A no-longer-exclusive App Store might tighten its rules and become more opinionated. It might even be more willing to reject shady developers, blast scam apps, and decline certain types of apps altogether. Apple acts as if today’s App Store is just curating the platform, but it’s not–it’s judge, jury, and executioner. If you can fall back on telling developers to release their apps on their own, it’s easier to be a curator.
This is an interesting take on side-loading, and whether you agree or disagree with it, I think it does point out the inherent friction in being the platform holder, being a competitor on that platform, and being the sole arbiter of what gets to happen on that platform.
Think about the Apple Store itself. Apple sells a bunch of third party products in their stores, and you can be pretty damn sure that anything you buy from the Apple Store, Apple-made or not, is going to be high quality because Apple curates the products they sell there. Apple can curate their stores because if they don't think an accessory meets their standards or just doesn't vibe with what they want to promote, that accessory-maker can go to Best Buy, Amazon, sell directly to consumers, or hundreds of other options and they can still have a successful business.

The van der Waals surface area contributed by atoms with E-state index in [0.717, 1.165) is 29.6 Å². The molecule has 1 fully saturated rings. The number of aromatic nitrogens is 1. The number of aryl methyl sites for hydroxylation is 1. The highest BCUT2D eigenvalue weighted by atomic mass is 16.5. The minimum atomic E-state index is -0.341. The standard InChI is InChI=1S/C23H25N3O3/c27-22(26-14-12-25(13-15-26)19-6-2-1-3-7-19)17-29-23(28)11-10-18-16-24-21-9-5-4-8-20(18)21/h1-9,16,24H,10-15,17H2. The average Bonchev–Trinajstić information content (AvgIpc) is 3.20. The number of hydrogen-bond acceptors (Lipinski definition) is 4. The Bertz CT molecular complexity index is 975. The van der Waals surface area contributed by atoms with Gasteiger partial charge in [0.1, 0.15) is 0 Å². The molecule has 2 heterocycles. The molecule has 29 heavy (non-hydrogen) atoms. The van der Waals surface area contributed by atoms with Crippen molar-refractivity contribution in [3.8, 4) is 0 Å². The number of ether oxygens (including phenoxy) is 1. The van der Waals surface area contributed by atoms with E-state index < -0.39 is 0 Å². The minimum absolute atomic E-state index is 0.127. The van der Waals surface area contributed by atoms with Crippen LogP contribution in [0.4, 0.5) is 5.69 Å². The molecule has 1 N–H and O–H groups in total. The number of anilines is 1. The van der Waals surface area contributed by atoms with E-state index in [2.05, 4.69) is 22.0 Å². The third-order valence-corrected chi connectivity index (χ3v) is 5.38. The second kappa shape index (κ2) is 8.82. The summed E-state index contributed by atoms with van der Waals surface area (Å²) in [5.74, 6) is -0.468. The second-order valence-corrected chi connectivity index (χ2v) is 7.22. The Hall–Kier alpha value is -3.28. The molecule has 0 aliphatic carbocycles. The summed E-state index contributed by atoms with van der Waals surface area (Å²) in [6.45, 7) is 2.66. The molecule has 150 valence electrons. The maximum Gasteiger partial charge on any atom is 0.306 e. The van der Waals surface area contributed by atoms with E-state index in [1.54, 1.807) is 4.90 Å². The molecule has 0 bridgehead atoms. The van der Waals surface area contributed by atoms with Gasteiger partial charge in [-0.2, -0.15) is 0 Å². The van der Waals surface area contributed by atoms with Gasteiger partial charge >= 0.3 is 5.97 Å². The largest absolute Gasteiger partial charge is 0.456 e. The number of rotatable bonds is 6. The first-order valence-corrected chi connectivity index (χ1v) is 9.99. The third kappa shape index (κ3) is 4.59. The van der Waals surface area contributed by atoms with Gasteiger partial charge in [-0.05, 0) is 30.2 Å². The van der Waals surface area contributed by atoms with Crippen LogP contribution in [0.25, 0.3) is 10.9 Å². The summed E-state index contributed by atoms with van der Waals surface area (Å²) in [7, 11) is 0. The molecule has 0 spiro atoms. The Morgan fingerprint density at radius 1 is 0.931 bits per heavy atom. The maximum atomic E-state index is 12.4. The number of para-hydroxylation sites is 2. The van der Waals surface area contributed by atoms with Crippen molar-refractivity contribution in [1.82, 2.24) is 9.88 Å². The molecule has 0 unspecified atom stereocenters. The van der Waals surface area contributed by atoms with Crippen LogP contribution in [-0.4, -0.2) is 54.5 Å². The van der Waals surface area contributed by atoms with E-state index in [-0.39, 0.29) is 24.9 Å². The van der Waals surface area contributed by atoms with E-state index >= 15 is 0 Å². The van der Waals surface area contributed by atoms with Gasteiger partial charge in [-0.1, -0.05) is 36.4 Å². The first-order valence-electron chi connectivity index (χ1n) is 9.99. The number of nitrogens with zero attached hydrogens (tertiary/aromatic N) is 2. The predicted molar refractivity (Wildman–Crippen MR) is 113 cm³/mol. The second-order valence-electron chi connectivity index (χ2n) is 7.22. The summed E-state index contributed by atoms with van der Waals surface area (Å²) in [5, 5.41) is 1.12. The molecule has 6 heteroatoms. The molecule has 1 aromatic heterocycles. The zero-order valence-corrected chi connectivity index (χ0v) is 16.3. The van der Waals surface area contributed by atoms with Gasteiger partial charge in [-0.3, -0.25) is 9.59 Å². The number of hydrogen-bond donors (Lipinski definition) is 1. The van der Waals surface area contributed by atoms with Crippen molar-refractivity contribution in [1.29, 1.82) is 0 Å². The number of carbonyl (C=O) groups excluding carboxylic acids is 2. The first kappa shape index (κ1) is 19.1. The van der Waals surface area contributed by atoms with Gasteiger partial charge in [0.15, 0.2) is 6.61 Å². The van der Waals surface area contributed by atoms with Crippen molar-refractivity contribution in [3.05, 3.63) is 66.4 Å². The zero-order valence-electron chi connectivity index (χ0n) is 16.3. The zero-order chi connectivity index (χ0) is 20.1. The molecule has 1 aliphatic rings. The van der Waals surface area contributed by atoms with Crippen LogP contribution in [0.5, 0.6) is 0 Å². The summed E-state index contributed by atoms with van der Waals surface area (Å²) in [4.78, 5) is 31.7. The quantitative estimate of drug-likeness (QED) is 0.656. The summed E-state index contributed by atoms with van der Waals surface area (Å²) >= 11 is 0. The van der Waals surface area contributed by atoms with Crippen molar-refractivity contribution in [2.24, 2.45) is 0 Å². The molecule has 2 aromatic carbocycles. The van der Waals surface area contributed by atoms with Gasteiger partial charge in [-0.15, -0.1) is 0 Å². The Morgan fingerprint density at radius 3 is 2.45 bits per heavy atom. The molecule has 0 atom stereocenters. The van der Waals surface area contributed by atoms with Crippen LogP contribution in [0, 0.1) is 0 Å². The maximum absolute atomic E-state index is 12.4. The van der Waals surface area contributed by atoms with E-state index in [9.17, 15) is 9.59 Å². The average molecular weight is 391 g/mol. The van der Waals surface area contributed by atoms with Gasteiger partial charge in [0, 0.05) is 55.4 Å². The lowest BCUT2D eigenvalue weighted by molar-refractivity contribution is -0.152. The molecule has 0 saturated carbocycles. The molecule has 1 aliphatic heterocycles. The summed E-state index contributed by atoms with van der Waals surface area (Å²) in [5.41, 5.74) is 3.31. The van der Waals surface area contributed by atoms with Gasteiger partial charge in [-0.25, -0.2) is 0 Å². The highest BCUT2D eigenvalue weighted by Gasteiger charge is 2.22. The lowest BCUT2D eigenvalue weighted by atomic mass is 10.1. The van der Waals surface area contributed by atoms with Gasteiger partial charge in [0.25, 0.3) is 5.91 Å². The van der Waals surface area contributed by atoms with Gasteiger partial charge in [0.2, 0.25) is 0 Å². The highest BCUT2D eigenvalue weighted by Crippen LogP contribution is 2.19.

However, if every product that worked with Apple device had to be sold in the Apple Store, the Apple Store would become a less curated place and would be flooded with things that Apple may not love, but has to display anyway. This is the reality of the App Store today, and I think it worked great in the early days, but as time moves on it's becoming problematic for everyone involved; Apple must list apps they know are bad, but technically can exist, resulting in poor experiences served up by Apple's store to users, and developers are hamstrung in what they can do/say because their entirely livelihoods are dependent on Apple allowing them to continue doing business in their store.